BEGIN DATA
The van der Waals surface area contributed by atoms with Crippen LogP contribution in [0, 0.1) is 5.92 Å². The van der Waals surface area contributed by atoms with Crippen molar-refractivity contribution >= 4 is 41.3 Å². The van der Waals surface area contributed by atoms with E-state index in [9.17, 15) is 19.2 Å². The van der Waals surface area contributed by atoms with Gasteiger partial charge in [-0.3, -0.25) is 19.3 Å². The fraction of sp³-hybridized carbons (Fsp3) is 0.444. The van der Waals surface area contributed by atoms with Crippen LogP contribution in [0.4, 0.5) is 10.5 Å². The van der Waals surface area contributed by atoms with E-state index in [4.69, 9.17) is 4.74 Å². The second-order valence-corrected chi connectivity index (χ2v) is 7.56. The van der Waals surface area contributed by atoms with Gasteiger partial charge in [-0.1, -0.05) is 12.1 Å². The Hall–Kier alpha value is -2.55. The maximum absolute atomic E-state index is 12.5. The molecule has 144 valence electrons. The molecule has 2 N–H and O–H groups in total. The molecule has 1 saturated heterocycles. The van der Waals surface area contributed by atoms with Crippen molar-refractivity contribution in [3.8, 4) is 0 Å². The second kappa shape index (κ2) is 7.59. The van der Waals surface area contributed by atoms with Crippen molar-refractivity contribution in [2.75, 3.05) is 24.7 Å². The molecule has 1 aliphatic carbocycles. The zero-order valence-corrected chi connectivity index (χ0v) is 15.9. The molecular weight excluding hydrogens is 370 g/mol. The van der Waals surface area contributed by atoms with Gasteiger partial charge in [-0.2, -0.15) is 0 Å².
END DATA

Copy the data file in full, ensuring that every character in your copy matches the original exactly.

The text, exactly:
The van der Waals surface area contributed by atoms with Crippen LogP contribution in [0, 0.1) is 5.92 Å². The van der Waals surface area contributed by atoms with Crippen molar-refractivity contribution >= 4 is 41.3 Å². The van der Waals surface area contributed by atoms with E-state index in [9.17, 15) is 19.2 Å². The van der Waals surface area contributed by atoms with Gasteiger partial charge in [-0.3, -0.25) is 19.3 Å². The fraction of sp³-hybridized carbons (Fsp3) is 0.444. The van der Waals surface area contributed by atoms with Crippen LogP contribution in [0.4, 0.5) is 10.5 Å². The van der Waals surface area contributed by atoms with E-state index in [4.69, 9.17) is 4.74 Å². The second-order valence-corrected chi connectivity index (χ2v) is 7.56. The van der Waals surface area contributed by atoms with Gasteiger partial charge in [-0.1, -0.05) is 12.1 Å². The Hall–Kier alpha value is -2.55. The maximum absolute atomic E-state index is 12.5. The molecule has 144 valence electrons. The molecule has 2 N–H and O–H groups in total. The molecule has 1 saturated heterocycles. The van der Waals surface area contributed by atoms with Crippen molar-refractivity contribution in [3.8, 4) is 0 Å². The second kappa shape index (κ2) is 7.59. The van der Waals surface area contributed by atoms with Crippen molar-refractivity contribution in [2.75, 3.05) is 24.7 Å². The molecule has 1 aliphatic carbocycles. The zero-order valence-corrected chi connectivity index (χ0v) is 15.9. The molecular weight excluding hydrogens is 370 g/mol. The van der Waals surface area contributed by atoms with Gasteiger partial charge in [-0.2, -0.15) is 0 Å².